Work under factory warranty should go to the dealer, says Mark Eskeldson, founder of, which provides consumer-protection advice to car buyers and owners. That’s where you’ll find some of the best-trained mechanics who are trained to fix problems that pop up with new car models, he says.

But because dealer overhead is high, expect to pay top dollar for repairs not covered under your warranty.

Before leaving your car at an independent mechanic’s shop, find out if the mechanics are certified and if they’re getting training (i.e. at a community college) for repairs on new car models. Because most owners of new car models take them to the dealer for repair, it’s likely that an independent car shop will be more experienced in repairing older cars, he says. Because independents don’t have the high volume of a chain shop, they may be easier to establish a relationship with.

Chain and department-store shops often advertise free services for routine services like oil changes or tune-ups, but beware if their mechanic insists that your car needs major repairs after he inspects it. Get a second opinion to confirm it isn’t a ploy to get you to spend more money, he says.

2. “My fancy certificates might not mean very much.”

The National Institute for Automotive Service Excellence (ASE) certifies auto technicians (or mechanics) in eight specialties, including brakes, electrical systems, engines, and heating and air-conditioning. They also provide credentials for diagnostic and emission technicians. Although auto mechanics must have two years of hands-on work experience and pass an extensive standardized exam to become certified, an ASE sticker in your repair shop’s window is no guarantee that the work will be done properly or that all of the technicians employed are ASE certified, says Tony Molla, a spokesman for ASE.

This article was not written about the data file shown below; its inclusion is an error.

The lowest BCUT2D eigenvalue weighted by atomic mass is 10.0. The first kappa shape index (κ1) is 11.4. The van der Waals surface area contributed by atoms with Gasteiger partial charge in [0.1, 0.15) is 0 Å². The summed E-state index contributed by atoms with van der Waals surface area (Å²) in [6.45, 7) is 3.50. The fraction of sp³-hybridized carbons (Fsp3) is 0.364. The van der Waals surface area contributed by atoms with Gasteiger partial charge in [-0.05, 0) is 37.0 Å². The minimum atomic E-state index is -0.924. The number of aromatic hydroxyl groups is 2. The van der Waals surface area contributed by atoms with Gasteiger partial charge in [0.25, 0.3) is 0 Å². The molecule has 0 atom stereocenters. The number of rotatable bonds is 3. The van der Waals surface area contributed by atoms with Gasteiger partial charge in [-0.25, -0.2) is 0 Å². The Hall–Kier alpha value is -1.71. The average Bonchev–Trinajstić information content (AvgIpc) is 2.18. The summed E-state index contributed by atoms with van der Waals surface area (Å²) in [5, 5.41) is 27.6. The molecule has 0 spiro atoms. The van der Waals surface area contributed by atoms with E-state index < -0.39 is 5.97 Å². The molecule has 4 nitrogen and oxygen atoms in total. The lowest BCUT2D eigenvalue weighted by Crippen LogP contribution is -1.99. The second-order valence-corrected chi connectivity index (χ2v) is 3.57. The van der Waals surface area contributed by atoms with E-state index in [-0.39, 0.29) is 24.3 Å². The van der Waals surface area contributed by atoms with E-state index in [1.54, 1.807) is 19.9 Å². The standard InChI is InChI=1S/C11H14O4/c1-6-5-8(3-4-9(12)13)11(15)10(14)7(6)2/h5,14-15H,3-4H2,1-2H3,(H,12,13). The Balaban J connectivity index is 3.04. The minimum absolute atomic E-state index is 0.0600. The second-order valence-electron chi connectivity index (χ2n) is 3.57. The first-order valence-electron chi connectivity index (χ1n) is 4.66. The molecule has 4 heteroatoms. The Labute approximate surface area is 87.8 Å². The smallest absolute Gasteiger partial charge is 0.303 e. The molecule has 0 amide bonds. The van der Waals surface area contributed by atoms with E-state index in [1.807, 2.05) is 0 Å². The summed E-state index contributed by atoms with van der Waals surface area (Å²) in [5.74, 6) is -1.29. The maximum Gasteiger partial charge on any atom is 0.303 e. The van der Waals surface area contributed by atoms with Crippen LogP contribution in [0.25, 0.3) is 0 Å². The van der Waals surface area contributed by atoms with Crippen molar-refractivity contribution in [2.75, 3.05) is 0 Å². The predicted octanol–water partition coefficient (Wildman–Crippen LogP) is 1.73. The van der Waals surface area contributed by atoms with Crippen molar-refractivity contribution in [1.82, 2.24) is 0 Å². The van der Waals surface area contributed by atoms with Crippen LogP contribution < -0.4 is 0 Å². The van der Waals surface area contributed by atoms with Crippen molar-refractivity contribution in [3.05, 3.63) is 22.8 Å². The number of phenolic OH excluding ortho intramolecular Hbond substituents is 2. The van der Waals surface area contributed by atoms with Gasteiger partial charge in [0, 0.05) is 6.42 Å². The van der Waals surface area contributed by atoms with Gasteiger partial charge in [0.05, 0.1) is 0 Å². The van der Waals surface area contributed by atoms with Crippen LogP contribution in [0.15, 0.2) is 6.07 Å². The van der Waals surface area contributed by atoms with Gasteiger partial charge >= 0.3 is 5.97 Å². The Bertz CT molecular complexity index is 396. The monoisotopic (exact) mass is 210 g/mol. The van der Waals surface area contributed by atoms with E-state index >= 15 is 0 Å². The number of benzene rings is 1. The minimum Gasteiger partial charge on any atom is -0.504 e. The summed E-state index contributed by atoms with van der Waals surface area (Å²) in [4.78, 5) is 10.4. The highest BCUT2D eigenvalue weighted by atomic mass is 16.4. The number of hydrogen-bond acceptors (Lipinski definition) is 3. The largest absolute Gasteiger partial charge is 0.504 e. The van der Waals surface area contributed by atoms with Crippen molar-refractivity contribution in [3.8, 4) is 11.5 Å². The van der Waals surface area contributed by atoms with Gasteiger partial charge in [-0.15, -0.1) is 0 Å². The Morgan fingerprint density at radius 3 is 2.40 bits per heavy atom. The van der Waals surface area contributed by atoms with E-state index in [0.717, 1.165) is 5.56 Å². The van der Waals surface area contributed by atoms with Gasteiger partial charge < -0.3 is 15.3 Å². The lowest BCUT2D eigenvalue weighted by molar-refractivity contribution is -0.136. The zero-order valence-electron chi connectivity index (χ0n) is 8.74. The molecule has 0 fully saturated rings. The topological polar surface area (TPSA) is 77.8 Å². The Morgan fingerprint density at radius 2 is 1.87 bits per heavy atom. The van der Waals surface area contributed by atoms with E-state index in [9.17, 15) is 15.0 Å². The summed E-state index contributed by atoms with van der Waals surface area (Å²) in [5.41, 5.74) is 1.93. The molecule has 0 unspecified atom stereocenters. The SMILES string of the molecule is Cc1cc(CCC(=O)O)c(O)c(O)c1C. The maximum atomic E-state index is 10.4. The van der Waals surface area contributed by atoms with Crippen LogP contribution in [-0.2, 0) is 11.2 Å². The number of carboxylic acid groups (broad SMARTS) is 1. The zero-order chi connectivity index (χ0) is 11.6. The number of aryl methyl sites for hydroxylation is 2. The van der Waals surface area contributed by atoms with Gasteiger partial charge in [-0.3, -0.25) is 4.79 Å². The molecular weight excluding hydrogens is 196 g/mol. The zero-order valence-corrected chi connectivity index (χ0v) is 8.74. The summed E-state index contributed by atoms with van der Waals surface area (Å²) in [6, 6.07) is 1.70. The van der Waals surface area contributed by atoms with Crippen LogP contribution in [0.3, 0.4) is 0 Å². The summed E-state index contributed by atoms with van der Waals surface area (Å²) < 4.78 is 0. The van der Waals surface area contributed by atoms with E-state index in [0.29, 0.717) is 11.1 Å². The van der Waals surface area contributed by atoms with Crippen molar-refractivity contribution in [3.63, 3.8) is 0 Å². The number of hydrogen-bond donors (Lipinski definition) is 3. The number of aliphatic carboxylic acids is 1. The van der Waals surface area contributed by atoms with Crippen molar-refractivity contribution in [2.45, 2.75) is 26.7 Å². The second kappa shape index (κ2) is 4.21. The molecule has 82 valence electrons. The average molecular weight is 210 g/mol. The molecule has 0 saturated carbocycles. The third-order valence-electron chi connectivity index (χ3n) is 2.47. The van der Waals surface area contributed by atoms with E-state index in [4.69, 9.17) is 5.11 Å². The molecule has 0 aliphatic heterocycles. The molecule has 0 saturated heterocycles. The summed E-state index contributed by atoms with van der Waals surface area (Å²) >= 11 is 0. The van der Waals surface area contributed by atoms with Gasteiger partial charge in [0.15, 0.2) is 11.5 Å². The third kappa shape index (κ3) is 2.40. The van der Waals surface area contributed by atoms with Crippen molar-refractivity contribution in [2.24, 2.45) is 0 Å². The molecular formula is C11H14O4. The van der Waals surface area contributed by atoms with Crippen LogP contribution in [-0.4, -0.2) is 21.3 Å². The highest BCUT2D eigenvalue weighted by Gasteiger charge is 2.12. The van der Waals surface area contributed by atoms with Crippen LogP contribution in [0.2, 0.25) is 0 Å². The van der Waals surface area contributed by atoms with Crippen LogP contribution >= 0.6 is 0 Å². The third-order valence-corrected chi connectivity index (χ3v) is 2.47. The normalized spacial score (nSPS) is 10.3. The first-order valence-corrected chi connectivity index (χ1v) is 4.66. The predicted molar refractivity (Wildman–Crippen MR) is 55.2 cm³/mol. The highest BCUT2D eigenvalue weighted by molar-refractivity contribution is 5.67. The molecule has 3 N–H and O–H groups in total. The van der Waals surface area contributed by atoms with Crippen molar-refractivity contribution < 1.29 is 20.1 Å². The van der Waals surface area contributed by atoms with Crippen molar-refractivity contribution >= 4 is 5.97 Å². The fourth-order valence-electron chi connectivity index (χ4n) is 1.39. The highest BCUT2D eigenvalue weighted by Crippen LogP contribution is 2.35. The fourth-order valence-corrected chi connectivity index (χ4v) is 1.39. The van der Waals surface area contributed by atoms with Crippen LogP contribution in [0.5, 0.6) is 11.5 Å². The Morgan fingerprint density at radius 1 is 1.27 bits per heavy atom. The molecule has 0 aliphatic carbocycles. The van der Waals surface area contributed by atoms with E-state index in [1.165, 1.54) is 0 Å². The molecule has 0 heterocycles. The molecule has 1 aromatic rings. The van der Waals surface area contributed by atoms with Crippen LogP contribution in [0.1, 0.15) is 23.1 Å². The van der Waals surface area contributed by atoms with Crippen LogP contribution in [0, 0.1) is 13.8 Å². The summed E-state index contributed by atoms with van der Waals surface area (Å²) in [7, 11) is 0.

Most repair shops hire both certified and uncertified mechanics. And only 33% of ASE mechanics are certified in all eight specialties and earn “master technician” status. Be sure to ask who is going to do the work on your car and what areas that person is certified in. Also check to see when the certification expires. ASE-certified mechanics are supposed to recertify every five years.

In addition, look for repair shops that are endorsed by AAA with work being guaranteed for a minimum of 12 months or 12,000 miles. These facilities must meet rigorous standards and guarantee their work for all customers, says Robert Sinclair, a spokesman for AAA New York. Also, AAA agrees to arbitrate disputes between its members and approved repair shops.

3. “I make unnecessary repairs.”

You drop off your car at a mechanic’s shop for routine maintenance or a repair only to find out that the mechanic made additional repairs that you didn’t request but that he deemed “necessary.”